I had to quit referring to my "Deadcat" models by brandname in front of my daughter even after I explained it was strictly a brand name, made out of artificial materials, and in no way indicative of origin.

And then my cat arched her back and hissed when I unpacked a "Stormchaser" from thewindcutter.com.
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Old December 9th, 2010, 06:18 AM   #26
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John, Do you think its time for a haircut? Or to use an audio term - trim?
LoL

It's not only the length of the hair, it's the design and type of the individual hairs and how they are attached.
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Old December 9th, 2010, 08:07 AM   #27
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Nobody seems to have suggested Reinhardt from Denmark. They make black softies etc and are just as good as Rycote and much better than Rodes.


. \\\ Reinhardt Microphone Windshields /// .

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PS. Apparently pink ties are sign of someone who fantasizes. Not sure about pink mic muffs though.
Pink Muffs are a fantasy of someone who ties.
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Old December 9th, 2010, 11:34 AM   #28
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I had to quit referring to my "Deadcat" models by brandname in front of my daughter even after I explained it was strictly a brand name, made out of artificial materials, and in no way indicative of origin.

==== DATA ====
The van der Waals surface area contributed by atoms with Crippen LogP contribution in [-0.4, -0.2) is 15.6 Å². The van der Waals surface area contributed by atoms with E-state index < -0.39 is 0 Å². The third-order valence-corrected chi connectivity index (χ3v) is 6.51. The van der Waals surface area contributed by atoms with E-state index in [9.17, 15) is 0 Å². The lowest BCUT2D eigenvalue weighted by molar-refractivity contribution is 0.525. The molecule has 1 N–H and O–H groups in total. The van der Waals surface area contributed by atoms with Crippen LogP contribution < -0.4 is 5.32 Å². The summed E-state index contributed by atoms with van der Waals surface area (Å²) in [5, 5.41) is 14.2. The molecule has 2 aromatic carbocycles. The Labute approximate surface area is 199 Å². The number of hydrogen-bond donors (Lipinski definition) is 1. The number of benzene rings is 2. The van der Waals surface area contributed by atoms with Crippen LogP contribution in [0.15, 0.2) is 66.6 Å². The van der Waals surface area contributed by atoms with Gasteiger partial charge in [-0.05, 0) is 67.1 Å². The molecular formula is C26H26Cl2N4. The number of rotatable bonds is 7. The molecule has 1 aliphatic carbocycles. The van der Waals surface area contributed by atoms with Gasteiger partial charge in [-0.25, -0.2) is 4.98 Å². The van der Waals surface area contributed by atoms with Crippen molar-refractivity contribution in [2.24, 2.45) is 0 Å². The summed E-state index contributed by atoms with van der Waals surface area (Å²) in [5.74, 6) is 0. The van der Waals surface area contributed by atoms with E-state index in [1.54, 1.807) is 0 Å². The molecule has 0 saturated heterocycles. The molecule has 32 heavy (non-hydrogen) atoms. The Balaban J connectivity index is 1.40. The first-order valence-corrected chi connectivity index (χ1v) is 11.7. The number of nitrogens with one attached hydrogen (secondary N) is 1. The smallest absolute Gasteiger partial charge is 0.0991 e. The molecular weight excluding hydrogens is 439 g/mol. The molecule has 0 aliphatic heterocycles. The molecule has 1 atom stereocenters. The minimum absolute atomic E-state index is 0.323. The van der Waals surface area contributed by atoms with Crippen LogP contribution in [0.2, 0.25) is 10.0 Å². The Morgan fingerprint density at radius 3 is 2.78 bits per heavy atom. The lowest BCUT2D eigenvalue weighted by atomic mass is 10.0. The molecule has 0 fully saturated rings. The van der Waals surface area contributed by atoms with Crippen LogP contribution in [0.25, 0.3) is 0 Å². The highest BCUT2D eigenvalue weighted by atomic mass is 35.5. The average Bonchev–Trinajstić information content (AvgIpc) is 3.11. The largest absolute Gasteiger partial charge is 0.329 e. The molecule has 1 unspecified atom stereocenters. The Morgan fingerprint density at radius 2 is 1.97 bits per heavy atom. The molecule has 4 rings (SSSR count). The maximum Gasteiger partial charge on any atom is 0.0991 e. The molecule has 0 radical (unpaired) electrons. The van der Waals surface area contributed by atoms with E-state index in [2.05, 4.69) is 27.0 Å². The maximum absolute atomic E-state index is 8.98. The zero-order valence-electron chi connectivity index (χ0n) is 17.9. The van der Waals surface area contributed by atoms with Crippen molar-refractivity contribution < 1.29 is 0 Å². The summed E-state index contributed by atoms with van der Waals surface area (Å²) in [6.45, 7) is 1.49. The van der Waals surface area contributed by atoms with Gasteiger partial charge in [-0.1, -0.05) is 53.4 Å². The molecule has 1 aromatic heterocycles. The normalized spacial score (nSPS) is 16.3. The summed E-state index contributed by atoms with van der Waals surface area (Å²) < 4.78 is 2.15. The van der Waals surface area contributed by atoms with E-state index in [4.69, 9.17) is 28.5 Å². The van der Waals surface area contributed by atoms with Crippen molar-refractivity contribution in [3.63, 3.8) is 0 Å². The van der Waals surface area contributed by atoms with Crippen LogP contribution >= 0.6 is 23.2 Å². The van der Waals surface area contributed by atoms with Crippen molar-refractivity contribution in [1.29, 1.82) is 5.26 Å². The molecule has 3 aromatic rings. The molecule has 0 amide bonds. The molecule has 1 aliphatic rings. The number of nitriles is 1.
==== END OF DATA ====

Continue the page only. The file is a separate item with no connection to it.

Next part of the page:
And then my cat arched her back and hissed when I unpacked a "Stormchaser" from thewindcutter.com.
LOL! Nice! :D

Thanks for linkage Robin! I will check them out also.

This forum ROCKS!

Cheers,
Micky
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Old December 9th, 2010, 03:31 PM   #29
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LoL

It's not only the length of the hair, it's the design and type of the individual hairs and how they are attached.
OK I'm off to find an 'audio hair stylist' now. When will I have time to edit?? ; )
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Old December 10th, 2010, 09:45 AM   #30
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Nobody seems to have suggested Reinhardt from Denmark. They make black softies etc and are just as good as Rycote and much better than Rodes.
I'm not sure I would say they are as good as Rycote. Certainly the Softies I have seen from Reinhardt don't appear as good as the Rycote ones when I have seen them at exhibitions.